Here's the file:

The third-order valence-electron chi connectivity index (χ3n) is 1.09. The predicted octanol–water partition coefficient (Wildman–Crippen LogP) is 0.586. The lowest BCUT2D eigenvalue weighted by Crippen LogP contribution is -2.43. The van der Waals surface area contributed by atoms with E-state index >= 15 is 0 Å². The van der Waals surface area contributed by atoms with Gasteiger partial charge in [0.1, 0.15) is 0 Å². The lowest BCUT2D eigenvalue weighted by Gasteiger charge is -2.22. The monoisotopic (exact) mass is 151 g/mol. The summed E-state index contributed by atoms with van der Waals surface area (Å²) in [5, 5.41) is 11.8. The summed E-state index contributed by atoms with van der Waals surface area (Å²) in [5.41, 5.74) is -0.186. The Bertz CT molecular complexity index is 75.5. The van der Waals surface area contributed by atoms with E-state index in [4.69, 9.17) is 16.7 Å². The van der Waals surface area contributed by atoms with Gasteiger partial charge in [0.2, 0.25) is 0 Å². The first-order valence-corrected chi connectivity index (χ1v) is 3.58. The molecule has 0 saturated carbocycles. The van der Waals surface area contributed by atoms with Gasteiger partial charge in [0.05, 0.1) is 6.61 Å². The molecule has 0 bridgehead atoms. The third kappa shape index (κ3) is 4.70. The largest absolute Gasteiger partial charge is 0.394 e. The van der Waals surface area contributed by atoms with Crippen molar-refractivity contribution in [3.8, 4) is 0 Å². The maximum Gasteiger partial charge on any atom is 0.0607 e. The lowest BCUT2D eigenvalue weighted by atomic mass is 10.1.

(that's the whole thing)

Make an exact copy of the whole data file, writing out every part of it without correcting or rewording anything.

The third-order valence-electron chi connectivity index (χ3n) is 1.09. The predicted octanol–water partition coefficient (Wildman–Crippen LogP) is 0.586. The lowest BCUT2D eigenvalue weighted by Crippen LogP contribution is -2.43. The van der Waals surface area contributed by atoms with E-state index >= 15 is 0 Å². The van der Waals surface area contributed by atoms with Gasteiger partial charge in [0.1, 0.15) is 0 Å². The lowest BCUT2D eigenvalue weighted by Gasteiger charge is -2.22. The monoisotopic (exact) mass is 151 g/mol. The summed E-state index contributed by atoms with van der Waals surface area (Å²) in [5, 5.41) is 11.8. The summed E-state index contributed by atoms with van der Waals surface area (Å²) in [5.41, 5.74) is -0.186. The Bertz CT molecular complexity index is 75.5. The van der Waals surface area contributed by atoms with E-state index in [4.69, 9.17) is 16.7 Å². The van der Waals surface area contributed by atoms with Gasteiger partial charge in [0.2, 0.25) is 0 Å². The first-order valence-corrected chi connectivity index (χ1v) is 3.58. The molecule has 0 saturated carbocycles. The van der Waals surface area contributed by atoms with Gasteiger partial charge in [0.05, 0.1) is 6.61 Å². The molecule has 0 bridgehead atoms. The third kappa shape index (κ3) is 4.70. The largest absolute Gasteiger partial charge is 0.394 e. The van der Waals surface area contributed by atoms with Crippen molar-refractivity contribution in [3.8, 4) is 0 Å². The maximum Gasteiger partial charge on any atom is 0.0607 e. The lowest BCUT2D eigenvalue weighted by atomic mass is 10.1.